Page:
Please forward this error screen to 162. Written English uses 18 digraphs, such as ch, sh, th, ph, wh, etc. The English language was first written in the Anglo-Saxon futhorc runic alphabet, in use from the 5th century. This alphabet was brought to what is now England, along with the proto-form of english cursive alphabet pdf language itself, by Anglo-Saxon settlers.
Very few examples of this form of written Old English have survived, these being mostly short inscriptions or fragments. The Latin script, introduced by Christian missionaries, began to replace the Anglo-Saxon futhorc from about the 7th century, although the two continued in parallel for some time. Norman scribes from the insular g in Old English and Irish, and used alongside their Carolingian g. In the year 1011, a monk named Byrhtferð recorded the traditional order of the Old English alphabet.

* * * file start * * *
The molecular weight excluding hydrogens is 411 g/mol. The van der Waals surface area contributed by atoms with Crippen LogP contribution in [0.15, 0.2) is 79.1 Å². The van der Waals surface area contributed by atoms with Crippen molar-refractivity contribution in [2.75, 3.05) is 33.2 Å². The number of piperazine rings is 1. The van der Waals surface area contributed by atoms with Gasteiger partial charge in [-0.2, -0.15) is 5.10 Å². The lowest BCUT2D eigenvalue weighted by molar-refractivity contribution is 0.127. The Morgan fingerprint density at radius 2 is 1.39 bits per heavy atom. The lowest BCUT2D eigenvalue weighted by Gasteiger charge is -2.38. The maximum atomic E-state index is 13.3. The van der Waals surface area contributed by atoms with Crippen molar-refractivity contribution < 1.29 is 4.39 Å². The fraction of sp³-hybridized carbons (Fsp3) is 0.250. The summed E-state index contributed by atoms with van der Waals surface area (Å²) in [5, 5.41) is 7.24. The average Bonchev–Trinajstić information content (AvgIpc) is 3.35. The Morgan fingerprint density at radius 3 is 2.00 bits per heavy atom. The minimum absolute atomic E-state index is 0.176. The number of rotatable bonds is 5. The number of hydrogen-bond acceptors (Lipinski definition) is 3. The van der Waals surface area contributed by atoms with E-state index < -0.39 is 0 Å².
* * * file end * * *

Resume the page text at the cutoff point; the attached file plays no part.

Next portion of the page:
Latin borrowings reintroduced homographs of ash and ethel into Middle English and Early Modern English, though they are not considered to be the same letters but rather ligatures, and in any case are somewhat old-fashioned. Thorn and eth were both replaced by th, though thorn continued in existence for some time, its lowercase form gradually becoming graphically indistinguishable from the minuscule y in most handwriting. Y for th can still be seen in pseudo-archaisms such as “Ye Olde Booke Shoppe”.